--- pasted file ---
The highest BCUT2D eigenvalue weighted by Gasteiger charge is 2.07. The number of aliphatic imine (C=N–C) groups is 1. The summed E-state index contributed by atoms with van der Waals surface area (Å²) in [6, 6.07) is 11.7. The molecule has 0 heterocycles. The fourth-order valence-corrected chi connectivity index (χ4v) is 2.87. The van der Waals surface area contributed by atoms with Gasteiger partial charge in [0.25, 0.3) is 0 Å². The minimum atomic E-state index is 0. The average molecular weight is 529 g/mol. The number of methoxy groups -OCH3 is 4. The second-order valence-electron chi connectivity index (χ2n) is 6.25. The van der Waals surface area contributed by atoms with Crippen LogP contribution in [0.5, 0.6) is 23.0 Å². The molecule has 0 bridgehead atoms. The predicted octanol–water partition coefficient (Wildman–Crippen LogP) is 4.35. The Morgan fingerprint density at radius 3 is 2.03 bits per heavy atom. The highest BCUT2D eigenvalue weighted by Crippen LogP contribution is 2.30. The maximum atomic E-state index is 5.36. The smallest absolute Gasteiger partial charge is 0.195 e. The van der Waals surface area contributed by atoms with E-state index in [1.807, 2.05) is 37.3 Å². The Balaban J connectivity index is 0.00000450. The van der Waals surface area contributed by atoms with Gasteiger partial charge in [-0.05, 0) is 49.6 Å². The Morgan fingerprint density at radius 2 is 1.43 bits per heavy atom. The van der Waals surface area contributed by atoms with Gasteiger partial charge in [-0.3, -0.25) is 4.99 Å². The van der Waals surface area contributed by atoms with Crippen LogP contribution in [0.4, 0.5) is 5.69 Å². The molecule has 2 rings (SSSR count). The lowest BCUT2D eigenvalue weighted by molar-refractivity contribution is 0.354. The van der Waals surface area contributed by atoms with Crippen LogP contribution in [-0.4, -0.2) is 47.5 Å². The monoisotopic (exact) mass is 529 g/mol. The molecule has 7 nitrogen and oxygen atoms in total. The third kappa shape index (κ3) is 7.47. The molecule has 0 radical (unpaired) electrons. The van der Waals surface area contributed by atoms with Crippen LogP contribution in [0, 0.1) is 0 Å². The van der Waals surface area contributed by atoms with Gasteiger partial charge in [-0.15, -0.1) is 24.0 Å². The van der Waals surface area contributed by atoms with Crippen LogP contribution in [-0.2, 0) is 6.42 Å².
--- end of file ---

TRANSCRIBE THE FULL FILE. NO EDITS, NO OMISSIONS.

The highest BCUT2D eigenvalue weighted by Gasteiger charge is 2.07. The number of aliphatic imine (C=N–C) groups is 1. The summed E-state index contributed by atoms with van der Waals surface area (Å²) in [6, 6.07) is 11.7. The molecule has 0 heterocycles. The fourth-order valence-corrected chi connectivity index (χ4v) is 2.87. The van der Waals surface area contributed by atoms with Gasteiger partial charge in [0.25, 0.3) is 0 Å². The minimum atomic E-state index is 0. The average molecular weight is 529 g/mol. The number of methoxy groups -OCH3 is 4. The second-order valence-electron chi connectivity index (χ2n) is 6.25. The van der Waals surface area contributed by atoms with Crippen LogP contribution in [0.5, 0.6) is 23.0 Å². The molecule has 0 bridgehead atoms. The predicted octanol–water partition coefficient (Wildman–Crippen LogP) is 4.35. The Morgan fingerprint density at radius 3 is 2.03 bits per heavy atom. The highest BCUT2D eigenvalue weighted by Crippen LogP contribution is 2.30. The maximum atomic E-state index is 5.36. The smallest absolute Gasteiger partial charge is 0.195 e. The van der Waals surface area contributed by atoms with E-state index in [1.807, 2.05) is 37.3 Å². The Balaban J connectivity index is 0.00000450. The van der Waals surface area contributed by atoms with Gasteiger partial charge in [-0.05, 0) is 49.6 Å². The Morgan fingerprint density at radius 2 is 1.43 bits per heavy atom. The van der Waals surface area contributed by atoms with Gasteiger partial charge in [-0.3, -0.25) is 4.99 Å². The van der Waals surface area contributed by atoms with Crippen LogP contribution in [0.4, 0.5) is 5.69 Å². The molecule has 2 rings (SSSR count). The lowest BCUT2D eigenvalue weighted by molar-refractivity contribution is 0.354. The van der Waals surface area contributed by atoms with Crippen LogP contribution in [-0.4, -0.2) is 47.5 Å². The monoisotopic (exact) mass is 529 g/mol. The molecule has 7 nitrogen and oxygen atoms in total. The third kappa shape index (κ3) is 7.47. The molecule has 0 radical (unpaired) electrons. The van der Waals surface area contributed by atoms with Crippen LogP contribution in [0, 0.1) is 0 Å². The van der Waals surface area contributed by atoms with Gasteiger partial charge in [-0.15, -0.1) is 24.0 Å². The van der Waals surface area contributed by atoms with Crippen LogP contribution in [-0.2, 0) is 6.42 Å².